CTA (also C2A) – Call to Action – A statement that asks the reader to do something.

KPI – Key Performance Indicators – A metric used to measure success in achieving goals, ie/ measurement of engagement, conversions, shares or clicks, etc.

PV – Page Views

UGC – User Generated Content – content created in order to generate views, comments, etc.

IT – Information Technology

 

Internal Acronyms to get you through an email with your IT Department

ESP – Email Service Provider

ISP – Internet Service Provider

HTML – Hyper Text Markup Language

RSS – Really Simple Syndication

SEO – Search Engine Optimization

API: An “application programming interface” is a set of rules for how pieces of software interact. Your social media management tools use the APIs of Facebook, Twitter and the other networks to post and schedule.

SEM – Search Engine Marketing – How businesses leverage search engines for marketing purposes.

TOS – Terms Of Service

UI – User Interface

 

Taxation

NOA – Notice of Assessment

LFP – Late Filing Penalties

LRP – Late Remitting Penalties

P&I – Penalties and Interest

TPR – Taxpayer Relief

VDP – Voluntary Disclosure Program

T1 – Personal tax return (Individual)

T2 – Corporate Tax Return

RP – Payroll Accounts

RT – GST/HST Accounts

Are there other terms which are commonly used in your field of business which you could add to the list, or do you have any stories of odd or unusual acronyms or emojis you have been sent.  If so, please share the stories below.

 

Advertisements

Are There Really “Red Flags” At the Canada Revenue Agency (CRA)?

Are there “Red Flags” at the Canada Revenue Agency (CRA)?

How not to get noticed for the wrong things, this Tax Season.

One of the most commonly asked questions of me is about being “flagged” by the Canada Revenue Agency (CRA) and how to avoid getting flagged, or, what gets your flagged.

I hate to break everyone’s bubble, however, there are no red flags!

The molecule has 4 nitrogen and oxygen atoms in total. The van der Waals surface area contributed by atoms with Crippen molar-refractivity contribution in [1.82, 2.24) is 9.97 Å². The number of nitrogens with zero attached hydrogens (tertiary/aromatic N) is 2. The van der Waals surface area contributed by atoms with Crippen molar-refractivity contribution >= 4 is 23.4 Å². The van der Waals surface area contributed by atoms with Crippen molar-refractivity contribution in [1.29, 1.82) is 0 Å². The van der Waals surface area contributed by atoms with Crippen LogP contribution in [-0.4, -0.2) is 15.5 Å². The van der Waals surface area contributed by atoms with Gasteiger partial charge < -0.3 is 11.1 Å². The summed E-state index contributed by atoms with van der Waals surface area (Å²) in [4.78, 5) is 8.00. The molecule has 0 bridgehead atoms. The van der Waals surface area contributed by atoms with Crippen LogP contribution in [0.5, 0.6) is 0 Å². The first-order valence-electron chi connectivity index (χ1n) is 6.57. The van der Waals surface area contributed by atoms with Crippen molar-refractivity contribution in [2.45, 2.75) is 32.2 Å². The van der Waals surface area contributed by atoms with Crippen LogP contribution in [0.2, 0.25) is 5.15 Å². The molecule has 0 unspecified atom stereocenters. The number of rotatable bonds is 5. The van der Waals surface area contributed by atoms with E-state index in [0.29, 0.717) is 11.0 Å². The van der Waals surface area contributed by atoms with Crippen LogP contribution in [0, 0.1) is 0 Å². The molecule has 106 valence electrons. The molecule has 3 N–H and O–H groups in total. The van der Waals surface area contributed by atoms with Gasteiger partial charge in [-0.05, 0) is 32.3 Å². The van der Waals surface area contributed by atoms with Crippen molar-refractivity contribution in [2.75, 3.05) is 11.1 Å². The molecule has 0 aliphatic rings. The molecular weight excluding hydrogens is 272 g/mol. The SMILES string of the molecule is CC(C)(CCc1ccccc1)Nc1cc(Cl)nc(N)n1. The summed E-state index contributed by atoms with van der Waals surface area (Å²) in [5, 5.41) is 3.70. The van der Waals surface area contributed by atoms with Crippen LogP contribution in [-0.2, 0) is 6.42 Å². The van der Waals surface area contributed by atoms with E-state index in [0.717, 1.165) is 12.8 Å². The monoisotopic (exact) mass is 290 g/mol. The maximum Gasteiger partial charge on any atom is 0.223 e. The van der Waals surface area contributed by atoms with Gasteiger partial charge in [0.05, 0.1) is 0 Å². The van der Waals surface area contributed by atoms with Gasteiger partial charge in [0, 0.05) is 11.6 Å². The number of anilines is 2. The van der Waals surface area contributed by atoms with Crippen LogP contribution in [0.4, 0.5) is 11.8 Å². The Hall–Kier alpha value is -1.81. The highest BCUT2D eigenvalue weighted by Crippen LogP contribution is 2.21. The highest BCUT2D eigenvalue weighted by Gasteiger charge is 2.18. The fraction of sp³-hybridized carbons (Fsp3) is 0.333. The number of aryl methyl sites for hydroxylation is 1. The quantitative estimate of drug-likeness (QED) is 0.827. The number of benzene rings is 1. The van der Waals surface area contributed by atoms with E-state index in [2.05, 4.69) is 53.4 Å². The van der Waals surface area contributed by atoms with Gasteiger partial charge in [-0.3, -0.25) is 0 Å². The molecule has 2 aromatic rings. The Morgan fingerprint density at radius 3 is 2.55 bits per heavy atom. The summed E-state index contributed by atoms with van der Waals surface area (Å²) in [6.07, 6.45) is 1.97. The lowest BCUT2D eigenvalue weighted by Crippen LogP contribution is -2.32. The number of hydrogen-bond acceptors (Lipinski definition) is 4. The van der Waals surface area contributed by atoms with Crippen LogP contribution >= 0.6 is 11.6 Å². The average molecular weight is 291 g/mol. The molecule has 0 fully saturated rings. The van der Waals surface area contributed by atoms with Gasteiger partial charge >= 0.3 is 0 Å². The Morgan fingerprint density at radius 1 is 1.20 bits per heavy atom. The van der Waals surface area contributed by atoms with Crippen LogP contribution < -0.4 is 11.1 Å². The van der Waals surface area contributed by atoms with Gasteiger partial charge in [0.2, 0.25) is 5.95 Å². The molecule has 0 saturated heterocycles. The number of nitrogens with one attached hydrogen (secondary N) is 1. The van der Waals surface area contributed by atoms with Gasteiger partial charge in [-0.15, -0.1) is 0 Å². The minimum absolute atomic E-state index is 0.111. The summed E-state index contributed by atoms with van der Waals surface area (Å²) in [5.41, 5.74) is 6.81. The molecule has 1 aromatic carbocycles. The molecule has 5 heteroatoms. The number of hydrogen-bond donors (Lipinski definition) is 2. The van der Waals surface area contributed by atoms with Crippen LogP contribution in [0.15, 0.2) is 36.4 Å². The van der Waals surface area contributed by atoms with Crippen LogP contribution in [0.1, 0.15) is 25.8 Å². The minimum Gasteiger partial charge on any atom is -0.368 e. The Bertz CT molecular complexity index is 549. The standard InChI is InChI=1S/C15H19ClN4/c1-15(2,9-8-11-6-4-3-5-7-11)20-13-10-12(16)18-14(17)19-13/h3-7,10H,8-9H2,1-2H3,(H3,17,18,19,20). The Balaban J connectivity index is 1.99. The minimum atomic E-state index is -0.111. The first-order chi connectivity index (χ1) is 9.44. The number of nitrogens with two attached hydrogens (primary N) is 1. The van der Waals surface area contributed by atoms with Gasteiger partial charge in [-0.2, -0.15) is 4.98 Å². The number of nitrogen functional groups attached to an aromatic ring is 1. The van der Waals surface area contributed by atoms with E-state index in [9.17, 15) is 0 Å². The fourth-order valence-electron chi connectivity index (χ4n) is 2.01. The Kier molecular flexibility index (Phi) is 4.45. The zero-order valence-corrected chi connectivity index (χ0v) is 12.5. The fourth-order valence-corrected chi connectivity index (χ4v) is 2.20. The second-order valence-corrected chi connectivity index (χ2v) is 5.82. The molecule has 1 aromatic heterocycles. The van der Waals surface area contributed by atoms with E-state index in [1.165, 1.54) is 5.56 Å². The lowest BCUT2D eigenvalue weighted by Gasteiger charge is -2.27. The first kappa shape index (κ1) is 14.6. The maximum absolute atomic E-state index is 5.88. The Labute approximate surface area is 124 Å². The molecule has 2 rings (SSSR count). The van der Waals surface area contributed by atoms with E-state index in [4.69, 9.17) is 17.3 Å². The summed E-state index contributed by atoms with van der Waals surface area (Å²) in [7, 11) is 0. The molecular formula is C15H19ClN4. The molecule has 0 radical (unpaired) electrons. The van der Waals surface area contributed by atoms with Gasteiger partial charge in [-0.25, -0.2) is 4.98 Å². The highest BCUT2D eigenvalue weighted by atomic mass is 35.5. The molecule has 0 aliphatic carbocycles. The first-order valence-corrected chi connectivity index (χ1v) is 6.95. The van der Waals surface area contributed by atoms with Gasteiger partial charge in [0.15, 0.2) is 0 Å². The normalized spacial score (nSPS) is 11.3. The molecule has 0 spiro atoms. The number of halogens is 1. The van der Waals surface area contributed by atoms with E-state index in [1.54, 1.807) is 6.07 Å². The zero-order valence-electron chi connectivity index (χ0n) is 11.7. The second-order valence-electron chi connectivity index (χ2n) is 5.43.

For the majority of Canadians who file their taxes year-in, year-out, and who make remittances, make their payments, open businesses, close businesses, make money, lose money, and everything in between, your tax account is just a record of transactions, conversations and payments received and made.  Even for those Canadians who should be doing the above and don’t or who fall behind and catch-up on one mass filing, their accounts have a bit more information due to CRA research, however, No flags.

For those engaged in criminal behaviour, however, there are no “flags”, because you are being investigated criminally and whether you know it or not, the CRA knows you and is watching your activities and comparing that to what you file.  Your tax account is known because it is being actively worked by someone.  There are words or phrases placed in your permanent diary which tell anyone who reviews your account what you are up to, but it certainly doesn’t mean you’ve been red flagged.

So why do people talk about flags?

They’re actually talking about stuations like some described below which catch the attention of the screeners on a case-by-case basis, and could result in them being audited outside of their normal audit review period.

1) When you get your tax returns completed and filed for the year, and there are issues, possibly mistakes, which the CRA catches and in anticipation of getting the solution, have a hard time getting a hold of you.

2) You are suddenly self-employed and you are not sure what to claim, or how much you are entitled to, or you claim things or amounts different from your industry standard.   The CRA compiles industry profiles which they use to assign you a “SIC Code” and they compare your returns with the Industry Standard to ensure you fall in line.

3) The dreaded “Net Worth Assessment”.  If you appear to the CRA to be unable to afford the lifestyle that you are currently living in, then the CRA can, and will, issue a Net Worth Assessment and force you to prove that you are not hiding income.  Yes, this can be a challenge, especially in light of the assessments being done from tax centres outside of the Greater Toronto Area who cannot fathom a million dollar house and a $75,000 income.  They don’t take too kindly to the concept of being being helped by family or personal wealth.  Just be warned that a tax return showing $1.00 of income for the year and an address in a wealthy neighbourhood is cause for further questioning.